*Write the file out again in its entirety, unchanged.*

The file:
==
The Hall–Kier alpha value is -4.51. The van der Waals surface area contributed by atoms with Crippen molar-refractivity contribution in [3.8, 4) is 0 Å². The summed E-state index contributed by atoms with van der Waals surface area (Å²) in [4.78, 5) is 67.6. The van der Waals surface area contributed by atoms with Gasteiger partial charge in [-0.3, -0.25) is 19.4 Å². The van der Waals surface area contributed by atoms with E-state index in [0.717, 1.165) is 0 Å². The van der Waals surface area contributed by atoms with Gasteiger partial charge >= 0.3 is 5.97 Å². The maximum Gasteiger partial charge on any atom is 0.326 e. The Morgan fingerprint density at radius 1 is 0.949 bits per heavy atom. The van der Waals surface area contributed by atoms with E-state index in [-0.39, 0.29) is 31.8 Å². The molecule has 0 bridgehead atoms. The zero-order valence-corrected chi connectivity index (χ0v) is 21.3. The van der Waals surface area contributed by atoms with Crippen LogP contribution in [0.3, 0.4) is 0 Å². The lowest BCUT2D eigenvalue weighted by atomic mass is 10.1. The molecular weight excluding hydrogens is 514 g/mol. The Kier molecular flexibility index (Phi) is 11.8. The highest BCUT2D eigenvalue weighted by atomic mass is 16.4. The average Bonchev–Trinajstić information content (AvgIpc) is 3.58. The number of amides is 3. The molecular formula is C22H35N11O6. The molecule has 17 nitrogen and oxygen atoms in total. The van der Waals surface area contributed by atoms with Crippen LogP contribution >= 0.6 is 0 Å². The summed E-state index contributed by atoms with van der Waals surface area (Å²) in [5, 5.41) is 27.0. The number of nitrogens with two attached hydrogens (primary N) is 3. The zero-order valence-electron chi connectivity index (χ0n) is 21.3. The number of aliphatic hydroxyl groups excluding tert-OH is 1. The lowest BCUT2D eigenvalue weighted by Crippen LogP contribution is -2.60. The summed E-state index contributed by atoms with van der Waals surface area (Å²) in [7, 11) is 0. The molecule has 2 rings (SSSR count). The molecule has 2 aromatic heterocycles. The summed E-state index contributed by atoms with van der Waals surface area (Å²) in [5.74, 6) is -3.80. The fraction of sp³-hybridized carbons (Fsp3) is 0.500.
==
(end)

The Hall–Kier alpha value is -4.51. The van der Waals surface area contributed by atoms with Crippen molar-refractivity contribution in [3.8, 4) is 0 Å². The summed E-state index contributed by atoms with van der Waals surface area (Å²) in [4.78, 5) is 67.6. The van der Waals surface area contributed by atoms with Gasteiger partial charge in [-0.3, -0.25) is 19.4 Å². The van der Waals surface area contributed by atoms with E-state index in [0.717, 1.165) is 0 Å². The van der Waals surface area contributed by atoms with Gasteiger partial charge >= 0.3 is 5.97 Å². The maximum Gasteiger partial charge on any atom is 0.326 e. The Morgan fingerprint density at radius 1 is 0.949 bits per heavy atom. The van der Waals surface area contributed by atoms with E-state index in [-0.39, 0.29) is 31.8 Å². The molecule has 0 bridgehead atoms. The zero-order valence-corrected chi connectivity index (χ0v) is 21.3. The van der Waals surface area contributed by atoms with Crippen LogP contribution in [0.3, 0.4) is 0 Å². The lowest BCUT2D eigenvalue weighted by atomic mass is 10.1. The molecular weight excluding hydrogens is 514 g/mol. The Kier molecular flexibility index (Phi) is 11.8. The highest BCUT2D eigenvalue weighted by atomic mass is 16.4. The average Bonchev–Trinajstić information content (AvgIpc) is 3.58. The number of amides is 3. The molecular formula is C22H35N11O6. The molecule has 17 nitrogen and oxygen atoms in total. The van der Waals surface area contributed by atoms with Crippen LogP contribution >= 0.6 is 0 Å². The summed E-state index contributed by atoms with van der Waals surface area (Å²) in [5, 5.41) is 27.0. The number of nitrogens with two attached hydrogens (primary N) is 3. The zero-order valence-electron chi connectivity index (χ0n) is 21.3. The number of aliphatic hydroxyl groups excluding tert-OH is 1. The lowest BCUT2D eigenvalue weighted by Crippen LogP contribution is -2.60. The summed E-state index contributed by atoms with van der Waals surface area (Å²) in [7, 11) is 0. The molecule has 2 rings (SSSR count). The molecule has 2 aromatic heterocycles. The summed E-state index contributed by atoms with van der Waals surface area (Å²) in [5.74, 6) is -3.80. The fraction of sp³-hybridized carbons (Fsp3) is 0.500.